The aesthetics and composition of the works presented in Human@Condition are pure and play with transparency, in a need to discover the essential. Their construction, based on analysis, is more complex. Soon, a network of information and data - that Jean David Nkot connects between them - superimposes on the cartography.
A painter of the human condition, Cameroonian Jean David Nkot’s work is easily recognisable, with his hyperrealist portraits over mapped backgrounds. Whilst he has focussed on the sorrow of his characters, it is time for them to be redeemed.
Through his monographic exhibition Human@condition, he frees his portraits from the weight of their history and emphasises their struggle, rather than their pain. The very notion of resilience runs through this new body of work. He studies how the bodies manage to be integrated within a space that is not favourable to them. He is interested in the moments of joy and captures the smiles behind the suffering. He calls for neither pity nor compassion and praises the abnegation and strength of the anonymous people he paints.
For a while, Jean David Nkot used migration as a vice to depict the human condition. The artist now represents it through the topic of mining. Data analysis is at the centre of his work. The network of information that emerges and is superimposed on the cartography recalls the methods of investigation. Following the narrative structures explored by American artist Mark Lombardi in the 1990s, Jean David Nkot notes, annotates, links and questions. The map usually schematises a geographical reality by representing it on a smaller, simplified and ranked scale. It actively participates in the narrative. From one canvas to another, Nkot plays with its composition. It then becomes a land of experimentation. If it remains mostly figurative, he explores new artistic avenues through his series www.look of hopes @.com. He applies a silk-screened map on the original lines. Putting aside any geographical realism, the data adorning the cartography is more important than the territories displayed. Imaginary, the map intrigues. When seeing this coloured pattern, the "what?" replaces the "where?”. Quickly, the information takes over, the same way it imposes itself on the portrait represented. Jean David Nkot's maps offer a better understanding of the contemporary world by highlighting its economic and political stakes.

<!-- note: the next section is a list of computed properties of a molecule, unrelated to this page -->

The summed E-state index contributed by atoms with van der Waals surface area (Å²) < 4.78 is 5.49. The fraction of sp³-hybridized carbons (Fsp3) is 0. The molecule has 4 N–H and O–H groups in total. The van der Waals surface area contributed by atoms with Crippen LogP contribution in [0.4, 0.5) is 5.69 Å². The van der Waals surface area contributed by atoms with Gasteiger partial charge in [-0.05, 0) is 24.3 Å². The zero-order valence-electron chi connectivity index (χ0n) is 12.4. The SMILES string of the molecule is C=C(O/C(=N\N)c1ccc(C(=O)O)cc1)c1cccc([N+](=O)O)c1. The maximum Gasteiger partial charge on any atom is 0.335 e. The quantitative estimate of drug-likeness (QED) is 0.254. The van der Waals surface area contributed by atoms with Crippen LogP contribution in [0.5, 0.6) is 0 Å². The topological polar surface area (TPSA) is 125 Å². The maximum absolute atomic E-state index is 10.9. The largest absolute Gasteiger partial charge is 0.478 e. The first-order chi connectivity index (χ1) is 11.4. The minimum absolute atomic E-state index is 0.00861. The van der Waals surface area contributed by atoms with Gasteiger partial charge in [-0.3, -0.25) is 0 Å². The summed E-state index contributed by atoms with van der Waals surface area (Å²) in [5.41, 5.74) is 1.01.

If he portrays those he calls the "creuseurs de sous-sol" (the sub-soils diggers), he becomes a digger himself. He digs deep into the information to reveal its hidden meaning. The aesthetics and composition of the works presented in Human@Condition are pure and play with transparency, in a need to discover the essential. Their construction, based on analysis, is more complex. Soon, a network of information and data - that Jean David Nkot connects between them - superimposes on the cartography. Inspired by the maps of Swiss artist Thomas Hirschhorn, he creates what he calls maps molécules. Thomas Hirschhorn elaborates personal maps to tell stories. He displays his ideas and inspirations as if he opened his creative laboratory to the public. Jean David Nkot takes up the appearance of these maps. By circling and linking key ideas, he puts his maps molécules at the service of history. He details and analyses the data related to mining. Keywords and numbers are tied to each other without any apparent coherence, caught in a structure reminiscent of molecules and atoms. Dates, quantities, prices, ores, countries and economic plans coexist. Echoing the political and strategic dimension of maps, Jean David Nkot diverts them and touches on what the French writer and theorist Guy Debord called psychogeography. The map then becomes subjective and wears personal elements offering new reading avenues. Sometimes, as in BP. Cassiteri / Jeux de %.cm, question marks punctuate the whole. Jean David Nkot questions the figures. What about the artisanal exploitation of ores? The artist invites thought: how can these different elements generate a debate on a specific subject? It is up to the informed visitor to solve the puzzle whose pieces Jean David Nkot skilfully spreads; to understand what is hidden. He mocks the very transparency of data: does the prevalence of this data in the works truly make it clearer – and stronger? Or does its meaning remain obscure, only to fall short of a resilient, fierce humanity?